My other point is that we've got to fight framing that hides the truth.

Check it out said at March 20, 2013 3:56 PM:

Yes, J. that's as far as you go: quoting, but totally disregard IMPLICATIONS. Randall thusly needed to clarify what he meant, which I think is good, given the implications of such a big claim; one that cannot be proved at all.

Perhaps we should start using words that clearly convey our meaning -which can be hard sometimes- and call blacks "blacks", youths "youths", poor those without much money or wealth and dumb those with low intelligences and/or reasoning.

J. said at March 20, 2013 10:07 PM:

Perhaps we should start using words that clearly convey our meaning -which can be hard sometimes- and call blacks "blacks", youths "youths", poor those without much money or wealth and dumb those with low intelligences and/or reasoning.

Agreed; and the fact that many prominent people don't do that was the foundation of Randall's statement earlier - the one that completely threw you.

Yes, J. that's as far as you go: quoting, but totally disregard IMPLICATIONS.

I didn't think I needed to explain the whole sequence in detail, but since you haven't retracted your earlier posts, I will do so, using WSHH's example.

It is indeed true that news reports commonly use the word "youths" as a euphemism for "young black males." Thus Randall could have written with justification:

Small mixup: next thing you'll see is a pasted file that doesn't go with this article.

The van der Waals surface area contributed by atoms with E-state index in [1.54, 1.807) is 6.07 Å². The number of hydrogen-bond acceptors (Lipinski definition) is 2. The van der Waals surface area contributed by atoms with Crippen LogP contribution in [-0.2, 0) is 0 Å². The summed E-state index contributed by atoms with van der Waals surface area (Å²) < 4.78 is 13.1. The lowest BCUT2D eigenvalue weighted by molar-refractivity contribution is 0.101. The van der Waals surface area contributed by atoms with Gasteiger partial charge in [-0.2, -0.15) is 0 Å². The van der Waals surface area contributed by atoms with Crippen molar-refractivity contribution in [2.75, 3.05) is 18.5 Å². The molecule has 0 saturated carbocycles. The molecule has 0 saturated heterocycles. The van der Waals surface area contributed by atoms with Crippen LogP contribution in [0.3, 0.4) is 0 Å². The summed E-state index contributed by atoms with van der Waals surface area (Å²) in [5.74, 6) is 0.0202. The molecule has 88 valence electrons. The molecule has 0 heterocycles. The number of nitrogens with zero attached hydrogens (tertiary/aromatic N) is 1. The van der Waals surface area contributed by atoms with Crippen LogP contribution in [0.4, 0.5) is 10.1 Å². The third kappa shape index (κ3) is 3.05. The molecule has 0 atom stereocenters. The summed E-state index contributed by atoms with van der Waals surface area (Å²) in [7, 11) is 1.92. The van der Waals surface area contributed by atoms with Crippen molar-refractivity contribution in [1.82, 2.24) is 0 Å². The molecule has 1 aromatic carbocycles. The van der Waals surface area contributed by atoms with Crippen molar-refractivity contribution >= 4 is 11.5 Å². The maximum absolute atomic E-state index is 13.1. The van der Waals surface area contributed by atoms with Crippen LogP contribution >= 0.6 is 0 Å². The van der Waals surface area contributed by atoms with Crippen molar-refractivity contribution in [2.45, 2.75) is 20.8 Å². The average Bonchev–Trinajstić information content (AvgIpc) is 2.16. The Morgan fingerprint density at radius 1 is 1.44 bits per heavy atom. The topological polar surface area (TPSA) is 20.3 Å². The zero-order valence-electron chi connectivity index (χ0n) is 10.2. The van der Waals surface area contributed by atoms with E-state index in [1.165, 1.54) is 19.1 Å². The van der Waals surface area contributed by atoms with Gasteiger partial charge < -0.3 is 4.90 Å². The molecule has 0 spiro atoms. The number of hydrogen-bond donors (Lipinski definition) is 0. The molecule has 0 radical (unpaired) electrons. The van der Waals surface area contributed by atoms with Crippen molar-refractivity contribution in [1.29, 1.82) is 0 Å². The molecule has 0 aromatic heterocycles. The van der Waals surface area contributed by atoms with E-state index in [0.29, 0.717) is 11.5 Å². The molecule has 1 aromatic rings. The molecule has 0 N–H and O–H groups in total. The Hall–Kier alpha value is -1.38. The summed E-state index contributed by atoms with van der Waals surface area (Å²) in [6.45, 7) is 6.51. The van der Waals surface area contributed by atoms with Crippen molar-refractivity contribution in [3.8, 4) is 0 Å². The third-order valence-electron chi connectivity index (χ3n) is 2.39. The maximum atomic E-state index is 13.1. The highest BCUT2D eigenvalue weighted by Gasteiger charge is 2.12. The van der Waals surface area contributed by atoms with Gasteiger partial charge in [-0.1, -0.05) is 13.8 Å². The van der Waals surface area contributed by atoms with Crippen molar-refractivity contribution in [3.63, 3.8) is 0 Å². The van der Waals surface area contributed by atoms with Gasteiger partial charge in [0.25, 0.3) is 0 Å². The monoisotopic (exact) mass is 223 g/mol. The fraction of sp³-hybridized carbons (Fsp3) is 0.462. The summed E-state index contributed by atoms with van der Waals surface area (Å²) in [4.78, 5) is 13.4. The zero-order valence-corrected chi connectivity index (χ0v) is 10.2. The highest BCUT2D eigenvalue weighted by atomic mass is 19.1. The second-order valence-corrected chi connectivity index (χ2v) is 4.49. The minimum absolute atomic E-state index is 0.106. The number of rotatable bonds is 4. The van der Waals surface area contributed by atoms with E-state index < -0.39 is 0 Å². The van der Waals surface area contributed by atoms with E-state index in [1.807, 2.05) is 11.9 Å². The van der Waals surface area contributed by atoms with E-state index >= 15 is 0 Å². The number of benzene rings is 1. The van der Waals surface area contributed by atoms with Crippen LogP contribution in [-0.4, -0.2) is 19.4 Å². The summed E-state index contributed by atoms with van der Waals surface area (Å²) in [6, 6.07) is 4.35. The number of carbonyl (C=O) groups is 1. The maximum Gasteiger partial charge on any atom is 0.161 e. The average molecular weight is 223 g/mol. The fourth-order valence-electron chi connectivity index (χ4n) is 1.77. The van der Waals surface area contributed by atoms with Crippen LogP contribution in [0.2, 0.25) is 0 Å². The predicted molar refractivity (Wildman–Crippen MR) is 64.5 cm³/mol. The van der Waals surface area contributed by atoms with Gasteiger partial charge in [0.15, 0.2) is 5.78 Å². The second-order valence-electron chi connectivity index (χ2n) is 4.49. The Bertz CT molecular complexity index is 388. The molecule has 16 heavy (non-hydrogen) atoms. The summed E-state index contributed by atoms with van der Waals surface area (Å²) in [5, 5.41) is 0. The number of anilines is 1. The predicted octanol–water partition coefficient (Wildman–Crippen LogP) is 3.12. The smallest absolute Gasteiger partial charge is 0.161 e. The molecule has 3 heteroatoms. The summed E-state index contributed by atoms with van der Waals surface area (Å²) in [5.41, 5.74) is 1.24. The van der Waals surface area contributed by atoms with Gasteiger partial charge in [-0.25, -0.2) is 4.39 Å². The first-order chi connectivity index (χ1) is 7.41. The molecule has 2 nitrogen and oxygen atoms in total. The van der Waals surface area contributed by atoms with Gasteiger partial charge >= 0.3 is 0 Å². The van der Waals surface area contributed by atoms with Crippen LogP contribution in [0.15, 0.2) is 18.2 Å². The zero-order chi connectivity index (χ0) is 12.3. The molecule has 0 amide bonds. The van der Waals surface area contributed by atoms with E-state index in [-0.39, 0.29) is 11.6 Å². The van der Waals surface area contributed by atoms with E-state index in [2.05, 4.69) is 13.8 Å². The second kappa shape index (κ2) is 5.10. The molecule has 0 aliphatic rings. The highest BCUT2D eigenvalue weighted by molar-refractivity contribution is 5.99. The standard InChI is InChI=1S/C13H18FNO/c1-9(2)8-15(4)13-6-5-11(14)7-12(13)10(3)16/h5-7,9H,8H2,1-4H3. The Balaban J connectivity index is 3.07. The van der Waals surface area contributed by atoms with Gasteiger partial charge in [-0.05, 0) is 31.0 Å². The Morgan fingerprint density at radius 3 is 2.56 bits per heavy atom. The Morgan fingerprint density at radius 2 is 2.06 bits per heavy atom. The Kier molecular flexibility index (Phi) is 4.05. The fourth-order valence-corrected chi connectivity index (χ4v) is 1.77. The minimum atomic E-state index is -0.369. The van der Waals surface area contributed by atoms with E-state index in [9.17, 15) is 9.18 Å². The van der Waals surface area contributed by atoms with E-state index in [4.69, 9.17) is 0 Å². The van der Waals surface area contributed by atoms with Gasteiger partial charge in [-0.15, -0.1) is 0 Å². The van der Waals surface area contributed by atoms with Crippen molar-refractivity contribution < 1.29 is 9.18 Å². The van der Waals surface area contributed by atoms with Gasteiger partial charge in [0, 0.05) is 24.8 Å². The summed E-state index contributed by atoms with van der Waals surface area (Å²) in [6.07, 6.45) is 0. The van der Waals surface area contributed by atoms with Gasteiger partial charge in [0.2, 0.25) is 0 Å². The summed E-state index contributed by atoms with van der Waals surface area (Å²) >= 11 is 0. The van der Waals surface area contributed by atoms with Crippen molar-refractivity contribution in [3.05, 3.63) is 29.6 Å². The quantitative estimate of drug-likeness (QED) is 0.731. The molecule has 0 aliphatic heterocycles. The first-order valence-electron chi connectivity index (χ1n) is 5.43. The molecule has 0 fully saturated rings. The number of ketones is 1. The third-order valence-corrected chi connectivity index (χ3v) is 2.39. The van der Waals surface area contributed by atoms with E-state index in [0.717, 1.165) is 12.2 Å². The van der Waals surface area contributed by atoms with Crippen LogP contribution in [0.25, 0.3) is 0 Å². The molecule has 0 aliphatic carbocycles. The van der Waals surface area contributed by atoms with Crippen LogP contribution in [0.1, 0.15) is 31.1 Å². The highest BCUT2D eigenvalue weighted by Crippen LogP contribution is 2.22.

"In news stories of urban violent crime, "youths" is really a euphemism for young black males."

Now suppose Randall writes another post that happens to mention white or Asian young people. A hypothetical commenter, called (say) "Check it in", jumps in and writes:

"I thought you said that youth equals black male youth, two or three posts behind. So, what "white or Asian youths" are you talking about if you don't believe they exist?
Come on Randall, pleeeeeease!"

Note how confused this hypothetical "Check it in" is. Randall makes an observation about how a word ("a euphemism") is misused by others to disguise a true state of affairs. But "Check it in" takes this as a flat assertion by Randall that the word is not being misused, but is an exact description of reality ("equals").

In this way the hypothetical "Check it in" misses Randall's point completely.

Perhaps another hypothetical poster (call him "H."), in an attempt to explain, now quotes Randall's "euphemism" sentence and sets it alongside "Check it in's" "equals" sentence, believing that the contrast will be enough. Will it? At least it will be for a third hypothetical commenter, "MQVV".

Longtime Reader said at March 22, 2013 12:13 PM:

More education posts, if you please. In my area, there is a big debate regarding the International Baccalaureate prgram: whether or not it is worth the cost, and whether or not it is a globalist elite indoctrination program. Is this something that is being debated elsewhere?